1. PMyran: The N900 can run any software that’s available for Linux and compilable for the ARM platform. Unfortunately, I believe, this means you can’t runt ‘wine’. But then again, you can run rdesktop to any computer anywhere. And if you please, you can setup openvpn or whatever.

      If you please, there’s an easy-chroot setup that automatically downloads an entire Debian chroot which you can run any app in an ordinary X environment (such as Gimp). Naturally, the resolution (or computing speed) isn’t quite satisfying – but I’ve personally used the Gimp for minor editing besides resizing/cropping.

      There’s even a somewhat good Exchange e-mail support. My friend who works at an IT company has successfully replaced his Windows Mobile cell with the N900, which includes interfacing to the Active Directory.

      Heck, even the BitTorrent client Transmission is available in one of the official repositories. As I said, there’s anything in the repository that compiles on the ARM architecture – which is just about everything.

  2. Good writing. I’ve been considering a new phone to replace my aging SonyEricsson Symbian phone and have discarded the different choices in the following order:

    – Windows Mobile (a no-brainer, really)
    – iPhone (same reason as you mention)
    – Android (same reason + that Google collects information about what you do with YOUR phone + that you have to root all these supposedly “free” phones to do as you like with it, what’s up with that??)

    and, well, there’s only Nokia N900 left. Nothing else is really good enough today, which is a bit sad. I really thought Android would revolutionary (at least I was led to believe that from all the hype), but it’s pretty much just another closed platform even if it’s built on (partly) open source.

    1. Queriuem: I’m not entirely sure how long it is until Nokia releases its next-generation phone. If it’s worth waiting for, or if you should get the N900. But as long as it – either Nokia or any other vendor – uses a pure GNU/Linux installation, with ordinary POSIX APIs and everything, it reasonably can’t be a downer.

      Also, hardware-wise, the N900 beats the shit out of other phones. You can probably even beat the shit out of another phone using the N900.

  3. About the Android…the thing with the Android system is that if you want to use Java programs on your phone then you with N900 either must run with ordinary Java that is optimized for desktops or use the JavaME that is a closed platform that Sun (now Oracle) has failed to migrate into modern Java since they want to keep it backward compatible. They also try to charge money for it.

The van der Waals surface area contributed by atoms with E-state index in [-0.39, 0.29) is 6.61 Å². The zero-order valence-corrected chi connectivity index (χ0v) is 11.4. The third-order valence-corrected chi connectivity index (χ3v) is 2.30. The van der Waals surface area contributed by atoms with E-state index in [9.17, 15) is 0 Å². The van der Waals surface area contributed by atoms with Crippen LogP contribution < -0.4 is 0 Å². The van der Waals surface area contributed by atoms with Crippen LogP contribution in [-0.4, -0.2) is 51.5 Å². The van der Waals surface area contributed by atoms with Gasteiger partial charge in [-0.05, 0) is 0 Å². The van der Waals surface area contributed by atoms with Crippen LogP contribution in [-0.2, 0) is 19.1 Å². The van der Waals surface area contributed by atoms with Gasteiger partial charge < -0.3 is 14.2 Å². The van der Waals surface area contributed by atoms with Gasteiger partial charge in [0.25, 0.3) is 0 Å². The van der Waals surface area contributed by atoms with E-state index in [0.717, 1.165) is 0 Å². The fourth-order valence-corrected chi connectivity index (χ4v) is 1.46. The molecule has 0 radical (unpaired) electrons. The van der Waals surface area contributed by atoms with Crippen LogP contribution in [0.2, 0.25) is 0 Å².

The Android is sort of a hack by Google to avoid getting stuck with JavaMEs mess and get a modern Java platform for mobiles. By implementing the Java langauge, but not calling it Java they essentially aimed to skip paying Oracle an license for every sold unit. Unfortunately for Google Sun was purchased by Oracle that does not have Suns policy about not using patents offensively. No idea how it will pay out, but I would argue that Android no matter what is a rather interesting platform.

  4. Interesting read. I’d however like to ask you to take a look at the Palm Pre and iots operating system WebOS. WebOS is based on linux and is realeased so that anyone willing and able to can edit it. There are patches galore out there and Palm as acompany have not made any attempt to stifle this.

    The app catalogue does have some similarities with the apple one, but unlike apple’s it does not cost any money for the person adding an app and also seems to have slightly softer rulings on what to allow. That said there is a Homebrew market that is very active and anyone can create apps that can be easily installed on the phone outside of the app catalogue, a bunch of these have since “graduated” and can now be found in the normal app-store.

    All in all, a good phone in my opinion.

    1. The Palm Pre still doesn’t run a near-vanilla Linux distribution. I thought it interesting when it was first announced, but I can’t remember what made me feel distaste. Was it perhaps that you couldn’t ‘root’ by default or something?

      In either case, Maemo is a stable, compatible platform with a large community. Also it’s indirectly supported – by being an ordinary Linux distribution – by the entire GNU/Linux/BSD developer armada.

      1. Not being a Linux-user myself I can’t comment on the pureness of the distro, but there are most likely changes to it in order to make some things easier for non-*nix persons.

        If you enter “developer mode” you can without any trouble run normal terminal programs on it (or so I’ve read, as I said I don’t use *nix).

        1. Having a graphical user interface doesn’t make anything “less *nix”. It’s a long-lived myth that Unix based systems are hard to use.

          Unfortunately the Palm Pre has an incredibly low resolution (as with most iPhones people use). But if there’s a developer mode available without having to void warranty or “hack”, it’s a definite plus. I guess it’s a rather okay alternative to the N900 if you want a Free platform.

          …but is the Palm Pre available (easily) in Sweden/Europe? And is it relatively affordable?

          1. Available, nope. I’d probably had bought it if it had been sold here when it was launched. IIRC it was priced about the same as most other hi-end smartphones, eg $200 + 2 year contract.

            And the whole thing with it basically being a web browser pointed to local “web apps” is cool in a way, but a little weird, while N900/Maemo uses lots of the same tech used in plain desktop distributions like Ubuntu.

    1. Good news, PMyran! It probably won’t be delivered with firmware PR 1.2, so the first thing you do when you get the phone should be to flash it to get the latest version.

      You may also want to add the ‘extras’ (and perhaps ‘extras-testing’ and ‘extras-devel’) repositories to get lots of more useful applications and extensions. This way you can get support for more IM protocols etc.

      If you’re using XMPP (Jabber/Google Talk), you can add mmn@hethane.se if you wish.